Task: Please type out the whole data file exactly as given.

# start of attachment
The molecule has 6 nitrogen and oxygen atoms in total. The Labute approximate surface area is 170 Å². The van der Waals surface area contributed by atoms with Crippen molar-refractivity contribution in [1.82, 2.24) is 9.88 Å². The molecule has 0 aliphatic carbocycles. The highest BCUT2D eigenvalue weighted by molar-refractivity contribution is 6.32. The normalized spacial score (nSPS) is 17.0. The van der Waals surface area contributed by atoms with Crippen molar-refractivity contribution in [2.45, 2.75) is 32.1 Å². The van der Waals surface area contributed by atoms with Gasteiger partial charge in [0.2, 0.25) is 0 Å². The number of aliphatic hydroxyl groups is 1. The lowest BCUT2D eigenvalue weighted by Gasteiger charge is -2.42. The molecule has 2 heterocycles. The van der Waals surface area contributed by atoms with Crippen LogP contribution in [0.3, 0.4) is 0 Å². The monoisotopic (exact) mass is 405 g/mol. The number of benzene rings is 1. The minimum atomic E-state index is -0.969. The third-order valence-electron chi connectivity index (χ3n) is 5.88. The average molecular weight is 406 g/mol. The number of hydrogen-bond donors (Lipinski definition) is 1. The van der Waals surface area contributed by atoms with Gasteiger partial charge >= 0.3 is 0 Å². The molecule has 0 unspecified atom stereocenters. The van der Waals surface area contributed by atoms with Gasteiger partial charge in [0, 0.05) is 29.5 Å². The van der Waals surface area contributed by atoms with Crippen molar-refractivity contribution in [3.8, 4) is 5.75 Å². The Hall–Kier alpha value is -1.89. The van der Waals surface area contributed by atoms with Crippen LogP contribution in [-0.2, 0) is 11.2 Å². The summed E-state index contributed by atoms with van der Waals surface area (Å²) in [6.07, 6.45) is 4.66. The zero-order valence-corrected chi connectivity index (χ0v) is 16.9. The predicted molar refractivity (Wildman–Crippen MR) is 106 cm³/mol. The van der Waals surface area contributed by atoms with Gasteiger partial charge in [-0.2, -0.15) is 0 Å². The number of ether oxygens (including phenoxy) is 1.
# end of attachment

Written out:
The molecule has 6 nitrogen and oxygen atoms in total. The Labute approximate surface area is 170 Å². The van der Waals surface area contributed by atoms with Crippen molar-refractivity contribution in [1.82, 2.24) is 9.88 Å². The molecule has 0 aliphatic carbocycles. The highest BCUT2D eigenvalue weighted by molar-refractivity contribution is 6.32. The normalized spacial score (nSPS) is 17.0. The van der Waals surface area contributed by atoms with Crippen molar-refractivity contribution in [2.45, 2.75) is 32.1 Å². The van der Waals surface area contributed by atoms with Gasteiger partial charge in [0.2, 0.25) is 0 Å². The number of aliphatic hydroxyl groups is 1. The lowest BCUT2D eigenvalue weighted by Gasteiger charge is -2.42. The molecule has 2 heterocycles. The van der Waals surface area contributed by atoms with Crippen LogP contribution in [0.3, 0.4) is 0 Å². The monoisotopic (exact) mass is 405 g/mol. The number of benzene rings is 1. The minimum atomic E-state index is -0.969. The third-order valence-electron chi connectivity index (χ3n) is 5.88. The average molecular weight is 406 g/mol. The number of hydrogen-bond donors (Lipinski definition) is 1. The van der Waals surface area contributed by atoms with Gasteiger partial charge >= 0.3 is 0 Å². The molecule has 0 unspecified atom stereocenters. The van der Waals surface area contributed by atoms with Gasteiger partial charge in [0, 0.05) is 29.5 Å². The van der Waals surface area contributed by atoms with Crippen molar-refractivity contribution in [3.8, 4) is 5.75 Å². The Hall–Kier alpha value is -1.89. The van der Waals surface area contributed by atoms with Crippen LogP contribution in [-0.2, 0) is 11.2 Å². The summed E-state index contributed by atoms with van der Waals surface area (Å²) in [6.07, 6.45) is 4.66. The zero-order valence-corrected chi connectivity index (χ0v) is 16.9. The predicted molar refractivity (Wildman–Crippen MR) is 106 cm³/mol. The van der Waals surface area contributed by atoms with Gasteiger partial charge in [-0.2, -0.15) is 0 Å². The number of ether oxygens (including phenoxy) is 1.